Activities with relatively long durations
Bottleneck activities (that appear on multiple
critical paths)
Activities with relatively low costs to crash
Activities that are not likely to cause quality
problems if crashed
Critical Activity with least cost slope
Activities that occur relatively early in the schedule
and are labor intensive
SUSHANT SHARMA
Problem
A small project is having seven activities. The relevant data about these activities is given below:
Activity Dependence Normal Crash Normal Crash
Duration duration cost cost
(days) (days) Rs. Rs.
A -- 7 5 500 900
B A 4 2 400 600
C A 5 5 500 500
D A 6 4 800 1,000
E B,C 7 4 700 1,000
F C,D 5 2 800 1,400
G E,F 6 4 800 1,600
(i) Find out the normal duration and the minimum duration.
(ii) What is the percentage increase in cost to complete the project in 21 days?
SUSHANT SHARMA
SUSHANT SHARMA
Step 1: Various paths of the network are given below:
1.With duration =25 days
2.With duration =24 days
3.With duration =23 days
4.With duration =24 days
In order to determine the cost of completing the project in 21 days, let us crash that activity on the critical path, which
has minimum cost slope. It can be seen that the minimum cost slope of Rs.100 corresponds to activity E (4-6) and it
lies on the critical path. Hence, we crash activity E (4 6) by 1 day at an additional cost of Rs. 100.
Step- 2: Various paths now are:
1.With duration =24 days
2.With duration =23 days
3.With duration =23 days
4.With duration =24 days
An examination of the above four paths clearly points out that there are two critical paths namely 1-2-3-4-6-7 and 1-2-5-
6-7, each with duration =24 days. To reduce the project duration by three days more, there are following possible
combination of activities.
Crash activities 4-6 on the path 1-2-3-4-6-7 and 5-6 on the path 1-2-5-6-7 by one day each at an addition cost of Rs. 100
+Rs. 200=Rs. 300.
2. Crash activities 4-6 on path 1-2-3-4-6-7 and 2-5 on path 1-2-5-6-7 by one day each at an additional cost of Rs. 100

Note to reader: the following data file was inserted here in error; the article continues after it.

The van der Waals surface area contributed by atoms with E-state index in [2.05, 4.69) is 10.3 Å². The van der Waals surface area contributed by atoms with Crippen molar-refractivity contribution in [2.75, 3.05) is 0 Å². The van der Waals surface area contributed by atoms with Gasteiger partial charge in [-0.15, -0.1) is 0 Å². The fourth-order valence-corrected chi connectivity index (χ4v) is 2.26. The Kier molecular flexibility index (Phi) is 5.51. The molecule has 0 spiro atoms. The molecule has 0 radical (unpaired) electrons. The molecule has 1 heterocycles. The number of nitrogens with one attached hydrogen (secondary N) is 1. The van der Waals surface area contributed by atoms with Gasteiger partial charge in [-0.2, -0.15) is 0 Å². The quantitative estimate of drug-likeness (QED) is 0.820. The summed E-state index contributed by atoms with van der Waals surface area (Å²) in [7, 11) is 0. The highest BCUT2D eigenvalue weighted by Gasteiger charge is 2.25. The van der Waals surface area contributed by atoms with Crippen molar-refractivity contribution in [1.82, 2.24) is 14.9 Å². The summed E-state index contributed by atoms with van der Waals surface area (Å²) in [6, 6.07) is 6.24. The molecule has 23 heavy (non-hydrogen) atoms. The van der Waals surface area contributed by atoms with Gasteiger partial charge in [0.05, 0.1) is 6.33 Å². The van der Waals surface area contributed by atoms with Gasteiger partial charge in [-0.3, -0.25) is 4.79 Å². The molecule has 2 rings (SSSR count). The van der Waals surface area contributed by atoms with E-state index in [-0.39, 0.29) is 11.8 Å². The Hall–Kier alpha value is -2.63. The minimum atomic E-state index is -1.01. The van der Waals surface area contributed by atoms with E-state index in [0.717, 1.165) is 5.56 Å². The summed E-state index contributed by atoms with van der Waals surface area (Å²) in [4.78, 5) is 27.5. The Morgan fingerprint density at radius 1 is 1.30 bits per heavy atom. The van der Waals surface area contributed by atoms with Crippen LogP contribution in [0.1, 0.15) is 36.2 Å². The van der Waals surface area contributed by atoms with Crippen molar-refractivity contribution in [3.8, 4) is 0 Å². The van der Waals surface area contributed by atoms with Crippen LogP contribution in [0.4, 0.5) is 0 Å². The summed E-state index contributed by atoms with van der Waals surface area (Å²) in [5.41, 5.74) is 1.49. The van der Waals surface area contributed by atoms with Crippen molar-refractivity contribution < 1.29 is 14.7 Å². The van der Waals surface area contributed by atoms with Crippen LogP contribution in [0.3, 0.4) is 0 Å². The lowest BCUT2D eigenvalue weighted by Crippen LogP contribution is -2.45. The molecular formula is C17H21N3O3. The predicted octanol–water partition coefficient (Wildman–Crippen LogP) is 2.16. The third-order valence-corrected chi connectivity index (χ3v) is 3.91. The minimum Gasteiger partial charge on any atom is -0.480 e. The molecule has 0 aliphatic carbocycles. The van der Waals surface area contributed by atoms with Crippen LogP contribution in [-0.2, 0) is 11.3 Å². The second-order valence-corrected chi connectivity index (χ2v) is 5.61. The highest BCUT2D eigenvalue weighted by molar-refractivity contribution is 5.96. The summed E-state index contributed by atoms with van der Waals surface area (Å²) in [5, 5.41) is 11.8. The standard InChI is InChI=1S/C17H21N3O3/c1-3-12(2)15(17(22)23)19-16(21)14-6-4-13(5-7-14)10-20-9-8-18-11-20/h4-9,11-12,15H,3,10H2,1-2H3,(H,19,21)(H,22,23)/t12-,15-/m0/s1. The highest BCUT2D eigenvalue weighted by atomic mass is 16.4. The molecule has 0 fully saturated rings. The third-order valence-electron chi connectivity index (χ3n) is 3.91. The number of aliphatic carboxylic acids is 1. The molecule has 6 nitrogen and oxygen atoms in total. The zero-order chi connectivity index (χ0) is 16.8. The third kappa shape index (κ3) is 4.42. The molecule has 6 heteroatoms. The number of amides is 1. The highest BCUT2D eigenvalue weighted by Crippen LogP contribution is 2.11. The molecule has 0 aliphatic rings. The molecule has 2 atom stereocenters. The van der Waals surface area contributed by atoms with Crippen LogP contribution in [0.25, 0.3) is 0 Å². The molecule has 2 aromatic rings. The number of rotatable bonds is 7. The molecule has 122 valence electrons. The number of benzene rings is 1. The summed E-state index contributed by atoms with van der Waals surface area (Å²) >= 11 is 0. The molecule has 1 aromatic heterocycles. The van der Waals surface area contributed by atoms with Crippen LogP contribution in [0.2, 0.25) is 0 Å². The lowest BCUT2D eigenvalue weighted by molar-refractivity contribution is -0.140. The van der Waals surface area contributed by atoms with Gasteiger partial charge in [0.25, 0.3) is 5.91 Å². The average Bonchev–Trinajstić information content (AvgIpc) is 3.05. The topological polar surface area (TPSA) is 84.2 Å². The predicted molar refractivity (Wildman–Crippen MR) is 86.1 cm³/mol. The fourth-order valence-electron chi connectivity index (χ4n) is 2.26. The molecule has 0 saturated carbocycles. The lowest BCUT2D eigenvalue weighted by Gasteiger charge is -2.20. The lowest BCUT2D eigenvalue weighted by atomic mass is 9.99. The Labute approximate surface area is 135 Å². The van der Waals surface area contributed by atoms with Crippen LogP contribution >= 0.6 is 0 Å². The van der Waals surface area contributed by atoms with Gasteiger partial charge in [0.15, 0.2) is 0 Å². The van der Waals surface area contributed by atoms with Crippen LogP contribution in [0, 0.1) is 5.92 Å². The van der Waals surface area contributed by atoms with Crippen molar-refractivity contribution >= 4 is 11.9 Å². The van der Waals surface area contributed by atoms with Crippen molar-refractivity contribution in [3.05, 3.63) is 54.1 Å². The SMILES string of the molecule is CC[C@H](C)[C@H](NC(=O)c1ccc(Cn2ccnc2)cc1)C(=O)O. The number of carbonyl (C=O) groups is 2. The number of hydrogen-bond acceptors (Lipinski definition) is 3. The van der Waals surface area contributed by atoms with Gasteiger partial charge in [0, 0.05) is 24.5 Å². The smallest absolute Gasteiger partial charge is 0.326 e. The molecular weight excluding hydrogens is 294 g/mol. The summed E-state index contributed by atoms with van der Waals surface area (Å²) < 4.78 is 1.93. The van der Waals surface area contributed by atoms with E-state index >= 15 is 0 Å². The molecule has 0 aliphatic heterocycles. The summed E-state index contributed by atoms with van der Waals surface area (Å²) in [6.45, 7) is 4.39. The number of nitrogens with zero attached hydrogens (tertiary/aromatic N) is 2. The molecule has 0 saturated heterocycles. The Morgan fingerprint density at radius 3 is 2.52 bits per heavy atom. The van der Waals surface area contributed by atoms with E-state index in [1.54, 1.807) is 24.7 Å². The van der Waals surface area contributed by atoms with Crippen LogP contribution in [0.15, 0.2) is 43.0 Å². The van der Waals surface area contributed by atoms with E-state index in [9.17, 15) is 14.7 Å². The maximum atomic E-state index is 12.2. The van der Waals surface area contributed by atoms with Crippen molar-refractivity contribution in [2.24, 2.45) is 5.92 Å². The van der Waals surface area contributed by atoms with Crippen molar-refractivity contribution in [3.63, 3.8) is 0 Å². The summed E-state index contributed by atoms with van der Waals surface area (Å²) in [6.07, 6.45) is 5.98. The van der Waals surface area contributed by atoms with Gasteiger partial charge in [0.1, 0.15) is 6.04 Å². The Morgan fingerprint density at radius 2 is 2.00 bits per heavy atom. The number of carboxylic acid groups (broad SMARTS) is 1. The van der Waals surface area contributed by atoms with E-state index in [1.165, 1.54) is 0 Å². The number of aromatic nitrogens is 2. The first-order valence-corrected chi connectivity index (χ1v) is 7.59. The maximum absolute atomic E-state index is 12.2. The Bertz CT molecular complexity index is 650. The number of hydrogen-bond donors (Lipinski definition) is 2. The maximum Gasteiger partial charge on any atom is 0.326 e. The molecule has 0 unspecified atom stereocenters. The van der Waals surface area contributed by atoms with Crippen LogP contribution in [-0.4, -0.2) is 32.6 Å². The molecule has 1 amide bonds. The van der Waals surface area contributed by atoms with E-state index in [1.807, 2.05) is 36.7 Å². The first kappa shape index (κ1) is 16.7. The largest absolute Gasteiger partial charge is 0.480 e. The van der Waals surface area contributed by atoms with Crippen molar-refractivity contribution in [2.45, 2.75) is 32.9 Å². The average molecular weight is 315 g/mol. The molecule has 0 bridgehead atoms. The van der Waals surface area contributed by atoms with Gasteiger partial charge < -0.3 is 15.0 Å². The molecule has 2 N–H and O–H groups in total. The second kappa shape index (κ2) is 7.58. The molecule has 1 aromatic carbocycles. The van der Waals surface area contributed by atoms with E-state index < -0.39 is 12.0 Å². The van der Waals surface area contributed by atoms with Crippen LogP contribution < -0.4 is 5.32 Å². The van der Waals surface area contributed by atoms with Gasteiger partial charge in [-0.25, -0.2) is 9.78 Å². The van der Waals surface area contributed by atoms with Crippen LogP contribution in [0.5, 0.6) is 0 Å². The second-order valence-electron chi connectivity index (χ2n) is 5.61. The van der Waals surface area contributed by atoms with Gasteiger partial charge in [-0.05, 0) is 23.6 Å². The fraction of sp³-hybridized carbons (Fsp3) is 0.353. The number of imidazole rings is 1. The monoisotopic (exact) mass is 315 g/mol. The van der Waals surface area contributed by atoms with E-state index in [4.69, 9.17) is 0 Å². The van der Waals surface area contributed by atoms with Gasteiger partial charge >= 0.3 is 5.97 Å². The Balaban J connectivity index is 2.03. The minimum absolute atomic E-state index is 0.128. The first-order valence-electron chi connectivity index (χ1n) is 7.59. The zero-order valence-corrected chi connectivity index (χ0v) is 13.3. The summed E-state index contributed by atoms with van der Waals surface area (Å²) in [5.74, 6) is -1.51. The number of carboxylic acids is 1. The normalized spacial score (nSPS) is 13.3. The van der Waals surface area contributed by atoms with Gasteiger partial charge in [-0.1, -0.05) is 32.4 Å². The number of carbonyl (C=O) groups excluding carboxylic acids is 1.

+Rs. 100=Rs. 200
3. Crashactivity1-2by one dayat anadditional cost of Rs. 200.
It can be observed that the additional cost of reducing the project duration by one day in combination 2 as well as
combination 3 is Rs. 200. Hence any of these two can be selected for crashing. However, since crashing activity 1-2 by
1 day reduces the duration of all the paths by1 day, we will crash it by I day. The project duration becomes =23 days at
anadditional cost =Rs. 200.
Step 3: Crashactivity1-2by 1 dayfurther, it wouldreducethe project durationto 22days at anadditional cost =Rs. 200.
Step 4: Activity 1-2 can not be crashed further. So, we nowselect the combination 2 stated above for crashing. Crash
activities 4-6and2-5by one dayeachat an additional cost of Rs. 100+Rs. 100=Rs. 200.
Hence, in order to complete the project in 21 days, an additional cost of Rs. 100 +Rs. 200 +Rs. 200 +Rs. 200 =Rs. 700
will be incurred.
The normal cot of completingthe project in 25days =Rs. 4,500.
Hence, the percentageincreaseincost to complete the project in21days = 100=15.5%.
100=15.5%.
500 , 4 .
700 .
Rs
Rs
SUSHANT SHARMA
PERT CPM
PRO GRAMEvaluation&ReviewTechnique Critical Path Method
Event O riented ActivityO riented
Activity on Arrow type diagrams are more suitable for
drawingnetwork
Activity on Node type diagrams are more suitable for
drawingnetwork
Time estimates are based on expert opinion due to lack of
past experienceonidentical tasks
Time estimates are based on past experience, data based
onpast experience, data base or manuals for similar activities
There is no direct relationship established between the
efforts spent onactivityandthe results obtained
Direct relationship is established between the efforts spent
andthe results obtained
Duration= Total Work
O utput per UnitTime x No. of Resources
Probabilistic estimates for activity duration assuming
uncertainty
Deterministic estimates for activity duration assuming
certainty
Uses three time estimates optimistic, most likely and
pessimistic to calculateaverage
Uses a singletime estimate
The Longest path duration in the network based on
average times indicates only 50% possibility of completing
project withinthat duration
Project duration is determined and delivery commitments
can be made on the basis of the longest path known as
Critical path
Activity crashing is not possible by putting additional
efforts, resources or funds
Activities can be crashed by putting additional efforts. Time
cost trade off can be achieved
Focus is on timely completion of various stages and the
project. The cost andbudget is givena secondaryimportance
Focus is completion of project on time and within the
budgetedcosts
progress review can be taken only at occurrence of an
event or completion of certain stage. Activity progress can not
be assessedat any interimstage.
Progress review is done periodically at fixed intervals.
Activity progress can be assessed and measured at any point
of time betweenits start andfinish
Applicable generally for research, product development &